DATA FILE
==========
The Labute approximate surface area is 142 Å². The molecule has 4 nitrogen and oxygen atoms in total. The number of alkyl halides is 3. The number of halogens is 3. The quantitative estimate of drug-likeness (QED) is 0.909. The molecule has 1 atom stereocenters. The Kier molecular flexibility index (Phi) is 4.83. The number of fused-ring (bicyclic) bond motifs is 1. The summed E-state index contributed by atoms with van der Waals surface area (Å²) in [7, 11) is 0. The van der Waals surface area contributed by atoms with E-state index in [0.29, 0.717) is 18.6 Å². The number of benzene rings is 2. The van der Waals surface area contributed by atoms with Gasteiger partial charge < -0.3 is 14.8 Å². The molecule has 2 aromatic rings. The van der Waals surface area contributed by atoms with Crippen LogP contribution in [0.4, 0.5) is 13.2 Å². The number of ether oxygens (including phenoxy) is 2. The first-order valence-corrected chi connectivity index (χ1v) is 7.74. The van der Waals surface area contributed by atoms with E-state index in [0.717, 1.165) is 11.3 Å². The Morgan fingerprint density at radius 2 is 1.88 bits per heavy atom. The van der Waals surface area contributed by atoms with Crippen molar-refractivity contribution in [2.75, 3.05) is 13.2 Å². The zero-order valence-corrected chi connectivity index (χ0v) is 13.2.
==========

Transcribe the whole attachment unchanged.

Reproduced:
The Labute approximate surface area is 142 Å². The molecule has 4 nitrogen and oxygen atoms in total. The number of alkyl halides is 3. The number of halogens is 3. The quantitative estimate of drug-likeness (QED) is 0.909. The molecule has 1 atom stereocenters. The Kier molecular flexibility index (Phi) is 4.83. The number of fused-ring (bicyclic) bond motifs is 1. The summed E-state index contributed by atoms with van der Waals surface area (Å²) in [7, 11) is 0. The van der Waals surface area contributed by atoms with E-state index in [0.29, 0.717) is 18.6 Å². The number of benzene rings is 2. The van der Waals surface area contributed by atoms with Gasteiger partial charge < -0.3 is 14.8 Å². The molecule has 2 aromatic rings. The van der Waals surface area contributed by atoms with Crippen LogP contribution in [0.4, 0.5) is 13.2 Å². The number of ether oxygens (including phenoxy) is 2. The first-order valence-corrected chi connectivity index (χ1v) is 7.74. The van der Waals surface area contributed by atoms with E-state index in [0.717, 1.165) is 11.3 Å². The Morgan fingerprint density at radius 2 is 1.88 bits per heavy atom. The van der Waals surface area contributed by atoms with Crippen molar-refractivity contribution in [2.75, 3.05) is 13.2 Å². The zero-order valence-corrected chi connectivity index (χ0v) is 13.2.